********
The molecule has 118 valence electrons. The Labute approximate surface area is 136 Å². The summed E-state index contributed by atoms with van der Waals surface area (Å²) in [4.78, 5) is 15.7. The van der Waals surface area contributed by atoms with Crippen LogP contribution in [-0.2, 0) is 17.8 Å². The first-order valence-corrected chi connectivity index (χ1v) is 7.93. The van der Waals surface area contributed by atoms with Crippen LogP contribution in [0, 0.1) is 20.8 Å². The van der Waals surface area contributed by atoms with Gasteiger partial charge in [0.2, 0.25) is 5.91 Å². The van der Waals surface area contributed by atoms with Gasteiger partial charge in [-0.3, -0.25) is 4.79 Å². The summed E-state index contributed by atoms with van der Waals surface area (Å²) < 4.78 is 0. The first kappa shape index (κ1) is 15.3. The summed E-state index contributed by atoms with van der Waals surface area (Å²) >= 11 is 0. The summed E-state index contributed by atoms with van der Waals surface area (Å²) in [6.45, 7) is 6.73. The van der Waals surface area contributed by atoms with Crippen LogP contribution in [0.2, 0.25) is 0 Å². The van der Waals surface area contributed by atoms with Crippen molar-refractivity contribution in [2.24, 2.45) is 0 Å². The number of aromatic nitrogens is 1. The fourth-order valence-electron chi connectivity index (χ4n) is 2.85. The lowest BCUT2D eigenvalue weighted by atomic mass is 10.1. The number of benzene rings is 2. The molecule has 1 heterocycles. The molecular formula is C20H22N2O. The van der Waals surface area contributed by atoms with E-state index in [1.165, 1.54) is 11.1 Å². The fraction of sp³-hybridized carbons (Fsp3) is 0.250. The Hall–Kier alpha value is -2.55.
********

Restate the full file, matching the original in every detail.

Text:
The molecule has 118 valence electrons. The Labute approximate surface area is 136 Å². The summed E-state index contributed by atoms with van der Waals surface area (Å²) in [4.78, 5) is 15.7. The van der Waals surface area contributed by atoms with Crippen LogP contribution in [-0.2, 0) is 17.8 Å². The first-order valence-corrected chi connectivity index (χ1v) is 7.93. The van der Waals surface area contributed by atoms with Crippen LogP contribution in [0, 0.1) is 20.8 Å². The van der Waals surface area contributed by atoms with Gasteiger partial charge in [0.2, 0.25) is 5.91 Å². The van der Waals surface area contributed by atoms with Gasteiger partial charge in [-0.3, -0.25) is 4.79 Å². The summed E-state index contributed by atoms with van der Waals surface area (Å²) < 4.78 is 0. The first kappa shape index (κ1) is 15.3. The summed E-state index contributed by atoms with van der Waals surface area (Å²) >= 11 is 0. The summed E-state index contributed by atoms with van der Waals surface area (Å²) in [6.45, 7) is 6.73. The van der Waals surface area contributed by atoms with Crippen LogP contribution in [0.2, 0.25) is 0 Å². The van der Waals surface area contributed by atoms with Crippen molar-refractivity contribution in [2.24, 2.45) is 0 Å². The number of aromatic nitrogens is 1. The fourth-order valence-electron chi connectivity index (χ4n) is 2.85. The lowest BCUT2D eigenvalue weighted by atomic mass is 10.1. The number of benzene rings is 2. The molecule has 1 heterocycles. The molecular formula is C20H22N2O. The van der Waals surface area contributed by atoms with E-state index in [1.165, 1.54) is 11.1 Å². The fraction of sp³-hybridized carbons (Fsp3) is 0.250. The Hall–Kier alpha value is -2.55.